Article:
Nicole: Trial and error a little bit, yeah. 

Emily: But I think one thing we’ve learned, and I feel like I may have lost the thread of the question, but one thing we’ve learned is that there are certain platforms where we can just kind of go nuts and be like the kind of people that we are sort of in the office and have the conversations we have that are really, like, funny and racy and risky. And that is absolutely Twitter. Twitter is such a fun place for us to have conversations and we’ve learned, like, we can do that here. And on Facebook, it’s like, we’re definitely more informative. Here’s our product. Here’s some information you might want. We know on Instagram, we have a larger female following that is really looking for useful empowering information. And then on Twitter, it’s just sort of. 

Steph: Twitter is amazing. I mean, even over the last couple of years. So, we’re in the midst of COVID, right? The ship gets stuck in the Suez Canal. We take that to our advantage, right? We slap an ASTROGLIDE logo on a tanker truck and just post, we’re on our way to help. Bezos launches his rocket, which we all know, let’s be honest, looked like a penis. ASTROGLIDE is on its way, right? And I think even in the last several months with Jonathan on your team joining the day-to-day chatter that goes on. That he’s been able to incorporate ASTROGLIDE into is beyond. 

Emily: This is the other thing. Speaking specifically to people who are running social media. You have to have people on your team that you trust to make decisions in the moment. Because I’ve worked with so many brands where it’s like. You go through this really excruciating review and approval process and social media like Twitter and TikTok don’t really work that way. You need to be in the moment responding and jumping on things, and they’re not always going to be like a home run, but you have to have someone on your team that you’re like, run with it. I trust you. Is it going to like, how much damage is it going to do? Right? You have to be nimble and not slowed down by, like, every person needs to have eyes on every process. Everyone has eyes on it, and it still flops. Lube for dogs. 

Steph: Yep, lube for dogs. This goes back to our IT team not regulating what we’re looking at and stuff because a couple of weeks ago, Tommy Lee…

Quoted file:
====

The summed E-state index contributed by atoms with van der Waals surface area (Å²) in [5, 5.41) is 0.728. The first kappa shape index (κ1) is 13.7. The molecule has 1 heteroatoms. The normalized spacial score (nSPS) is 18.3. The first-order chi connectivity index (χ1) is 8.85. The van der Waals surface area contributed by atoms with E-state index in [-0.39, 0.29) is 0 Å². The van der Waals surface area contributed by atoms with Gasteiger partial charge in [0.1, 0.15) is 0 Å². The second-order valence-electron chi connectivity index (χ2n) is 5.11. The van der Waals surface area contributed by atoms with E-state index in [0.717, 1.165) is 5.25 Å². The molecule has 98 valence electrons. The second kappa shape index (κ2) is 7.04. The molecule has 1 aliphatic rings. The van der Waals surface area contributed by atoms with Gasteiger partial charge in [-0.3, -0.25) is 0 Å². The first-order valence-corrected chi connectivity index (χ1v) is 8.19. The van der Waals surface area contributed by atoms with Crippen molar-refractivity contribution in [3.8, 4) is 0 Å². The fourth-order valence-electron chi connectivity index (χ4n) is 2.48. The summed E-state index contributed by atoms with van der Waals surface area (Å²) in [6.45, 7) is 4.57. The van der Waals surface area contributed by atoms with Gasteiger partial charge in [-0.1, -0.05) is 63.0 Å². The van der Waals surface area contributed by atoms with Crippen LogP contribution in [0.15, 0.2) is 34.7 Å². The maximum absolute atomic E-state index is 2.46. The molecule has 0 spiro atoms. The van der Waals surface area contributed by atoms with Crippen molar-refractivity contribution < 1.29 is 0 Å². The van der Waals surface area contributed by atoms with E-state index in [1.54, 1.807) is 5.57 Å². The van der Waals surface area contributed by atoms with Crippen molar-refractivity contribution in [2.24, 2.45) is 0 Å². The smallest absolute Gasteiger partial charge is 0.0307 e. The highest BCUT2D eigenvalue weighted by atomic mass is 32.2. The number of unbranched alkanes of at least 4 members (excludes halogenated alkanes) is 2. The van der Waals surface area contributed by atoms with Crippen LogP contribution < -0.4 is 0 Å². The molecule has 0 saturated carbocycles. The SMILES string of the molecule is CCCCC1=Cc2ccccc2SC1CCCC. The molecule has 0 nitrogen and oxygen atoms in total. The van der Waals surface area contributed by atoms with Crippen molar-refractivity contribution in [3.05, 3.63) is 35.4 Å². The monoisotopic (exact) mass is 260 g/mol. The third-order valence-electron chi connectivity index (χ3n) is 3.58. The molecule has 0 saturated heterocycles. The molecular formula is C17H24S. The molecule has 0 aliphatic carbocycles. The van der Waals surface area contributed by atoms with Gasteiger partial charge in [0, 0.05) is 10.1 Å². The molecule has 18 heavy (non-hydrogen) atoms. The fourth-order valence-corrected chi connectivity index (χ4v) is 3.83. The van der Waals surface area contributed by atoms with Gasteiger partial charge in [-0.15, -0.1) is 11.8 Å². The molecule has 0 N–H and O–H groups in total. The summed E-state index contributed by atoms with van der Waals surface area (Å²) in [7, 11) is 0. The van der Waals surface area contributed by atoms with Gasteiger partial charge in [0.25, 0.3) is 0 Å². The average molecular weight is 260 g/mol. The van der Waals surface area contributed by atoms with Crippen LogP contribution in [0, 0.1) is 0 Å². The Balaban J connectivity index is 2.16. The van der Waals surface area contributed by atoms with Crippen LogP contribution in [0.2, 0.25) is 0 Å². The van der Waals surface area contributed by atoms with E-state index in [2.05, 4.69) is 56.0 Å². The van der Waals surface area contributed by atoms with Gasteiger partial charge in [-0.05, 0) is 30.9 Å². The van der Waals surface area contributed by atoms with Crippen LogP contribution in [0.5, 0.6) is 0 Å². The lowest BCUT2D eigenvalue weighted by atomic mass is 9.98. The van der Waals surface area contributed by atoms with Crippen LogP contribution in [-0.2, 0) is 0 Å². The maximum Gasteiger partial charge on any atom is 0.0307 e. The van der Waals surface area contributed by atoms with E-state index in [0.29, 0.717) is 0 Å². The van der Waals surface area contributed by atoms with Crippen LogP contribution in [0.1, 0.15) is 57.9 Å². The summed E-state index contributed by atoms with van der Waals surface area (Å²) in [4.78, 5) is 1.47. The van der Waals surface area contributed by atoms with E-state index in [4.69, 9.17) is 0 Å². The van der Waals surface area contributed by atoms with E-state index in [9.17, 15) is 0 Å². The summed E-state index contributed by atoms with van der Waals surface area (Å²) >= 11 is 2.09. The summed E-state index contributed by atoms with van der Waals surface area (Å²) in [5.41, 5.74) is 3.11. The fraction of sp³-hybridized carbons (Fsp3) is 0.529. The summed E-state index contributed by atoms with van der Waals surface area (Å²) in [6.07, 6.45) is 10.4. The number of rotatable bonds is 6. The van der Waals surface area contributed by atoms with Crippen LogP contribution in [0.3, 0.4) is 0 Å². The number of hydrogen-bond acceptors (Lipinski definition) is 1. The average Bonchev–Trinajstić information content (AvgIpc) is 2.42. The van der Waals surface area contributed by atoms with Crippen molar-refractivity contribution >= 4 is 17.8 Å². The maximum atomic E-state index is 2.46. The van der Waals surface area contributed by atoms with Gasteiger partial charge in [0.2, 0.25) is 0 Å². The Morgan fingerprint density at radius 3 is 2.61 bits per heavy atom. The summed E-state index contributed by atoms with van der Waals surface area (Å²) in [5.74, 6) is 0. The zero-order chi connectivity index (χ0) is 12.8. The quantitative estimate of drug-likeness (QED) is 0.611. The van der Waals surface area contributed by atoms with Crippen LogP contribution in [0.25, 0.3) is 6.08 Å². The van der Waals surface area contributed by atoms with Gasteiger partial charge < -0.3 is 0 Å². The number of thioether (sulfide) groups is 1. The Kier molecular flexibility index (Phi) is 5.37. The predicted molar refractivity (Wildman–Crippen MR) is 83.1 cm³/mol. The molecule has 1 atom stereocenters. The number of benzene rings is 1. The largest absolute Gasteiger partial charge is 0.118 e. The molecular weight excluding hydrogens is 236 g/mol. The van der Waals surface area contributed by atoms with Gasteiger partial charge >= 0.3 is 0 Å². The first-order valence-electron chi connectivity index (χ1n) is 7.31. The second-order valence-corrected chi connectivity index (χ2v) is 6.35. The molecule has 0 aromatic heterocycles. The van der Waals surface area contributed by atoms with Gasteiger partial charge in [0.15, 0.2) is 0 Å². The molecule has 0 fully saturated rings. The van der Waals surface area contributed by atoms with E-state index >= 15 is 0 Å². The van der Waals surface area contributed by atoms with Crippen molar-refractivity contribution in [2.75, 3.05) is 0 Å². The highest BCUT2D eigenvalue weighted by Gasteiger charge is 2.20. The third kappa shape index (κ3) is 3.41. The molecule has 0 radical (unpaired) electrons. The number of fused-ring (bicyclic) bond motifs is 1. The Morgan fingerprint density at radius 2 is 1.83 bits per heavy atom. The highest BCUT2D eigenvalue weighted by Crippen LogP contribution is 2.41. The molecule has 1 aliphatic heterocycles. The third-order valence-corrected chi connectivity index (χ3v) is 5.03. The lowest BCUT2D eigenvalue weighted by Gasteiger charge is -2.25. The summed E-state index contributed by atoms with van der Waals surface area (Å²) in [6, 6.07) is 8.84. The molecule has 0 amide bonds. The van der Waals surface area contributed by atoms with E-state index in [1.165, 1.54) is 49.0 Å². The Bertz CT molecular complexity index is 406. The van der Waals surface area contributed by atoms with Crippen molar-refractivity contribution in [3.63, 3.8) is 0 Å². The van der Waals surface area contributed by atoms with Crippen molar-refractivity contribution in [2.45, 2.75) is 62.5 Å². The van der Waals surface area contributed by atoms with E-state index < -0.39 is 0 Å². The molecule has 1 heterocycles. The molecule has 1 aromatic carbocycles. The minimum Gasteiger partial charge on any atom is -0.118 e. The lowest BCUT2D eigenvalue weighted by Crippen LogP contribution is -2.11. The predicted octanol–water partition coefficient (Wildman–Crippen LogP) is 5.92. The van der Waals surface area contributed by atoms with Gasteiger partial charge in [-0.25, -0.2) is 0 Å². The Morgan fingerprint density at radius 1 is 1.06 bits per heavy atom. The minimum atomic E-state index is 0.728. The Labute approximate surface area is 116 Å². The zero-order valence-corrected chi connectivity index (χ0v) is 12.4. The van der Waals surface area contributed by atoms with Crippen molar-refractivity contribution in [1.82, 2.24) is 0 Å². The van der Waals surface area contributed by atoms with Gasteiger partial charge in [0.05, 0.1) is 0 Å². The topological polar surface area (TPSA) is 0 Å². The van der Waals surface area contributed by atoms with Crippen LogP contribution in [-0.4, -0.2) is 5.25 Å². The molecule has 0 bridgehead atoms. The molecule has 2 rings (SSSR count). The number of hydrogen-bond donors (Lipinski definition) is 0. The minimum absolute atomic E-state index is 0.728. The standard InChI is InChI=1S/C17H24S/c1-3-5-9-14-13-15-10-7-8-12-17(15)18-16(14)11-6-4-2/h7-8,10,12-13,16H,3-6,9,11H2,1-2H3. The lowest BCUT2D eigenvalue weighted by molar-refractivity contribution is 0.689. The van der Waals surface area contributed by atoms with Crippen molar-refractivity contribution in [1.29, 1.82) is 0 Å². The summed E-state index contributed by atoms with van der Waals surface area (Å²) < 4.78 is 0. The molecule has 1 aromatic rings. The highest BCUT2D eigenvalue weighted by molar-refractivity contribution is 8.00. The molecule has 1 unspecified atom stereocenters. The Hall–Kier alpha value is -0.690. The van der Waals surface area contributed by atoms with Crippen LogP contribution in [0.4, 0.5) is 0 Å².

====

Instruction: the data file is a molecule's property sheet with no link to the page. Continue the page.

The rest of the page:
Emily: Oh, God. Yeah.  

Steph: Just flat out posted a **** pic on all of his social platforms. I think it was taken off Facebook right away. Right. But it’s still on Twitter. And our team came across it, flagged it in our group chat with Emily and them, and we were like, obviously we have to be commenting on this. And it just went through the roof for that afternoon. And it was I don’t know. It’s still one of my like I just think about it randomly. Like, one he just posted it, and he was like, here we are.  

Emily: I can’t get it out of my head.  

Steph: Everyone goes and Google’s Tommy Lee **** pic after listening to this, I’m like, It’s two in the morning, buddy. You need to go to sleep. This is a lot. 

Steph: It was yeah, but I mean, it was just one of those things on Twitter that you have to jump on this. Obviously, this is an ASTROGLIDE conversation that we need to be a part of.  

Emily: And I think we’ve had situations where something interesting has come up and we’ve waited on approval from somebody else, and then the moment, it’s like, it’s not going to happen, and that’s okay.  

Steph: I think the other thing is too, though, there are times where we go silent on social. I think a lot of that obviously happened with COVID, right. When everything was happening then with BLM, even when the queen passed away, we went silent that afternoon. Right? Like, just being observant of what’s happening in the US, and the world and navigating do we need to pause content today? Do we need to pause content for an entire week? That’s conversations that we have to be having in the moment, too.  

Emily: I think we learned a ton. I started a few months before COVID and we had this whole plan, and everything was planned out like a month in advance, and it was all buttoned up, and then COVID happened and we were like, oh, my God, we have to change everything. Like, we can’t talk about nobody cares about the stuff we have planned. We have to join the conversation and figure out how to entertain and inform people that are at home in a way that is relevant to our brand and isn’t polarizing, which is like a freaking minefield.  

Steph: Especially when you’ve got 7 million different target audiences.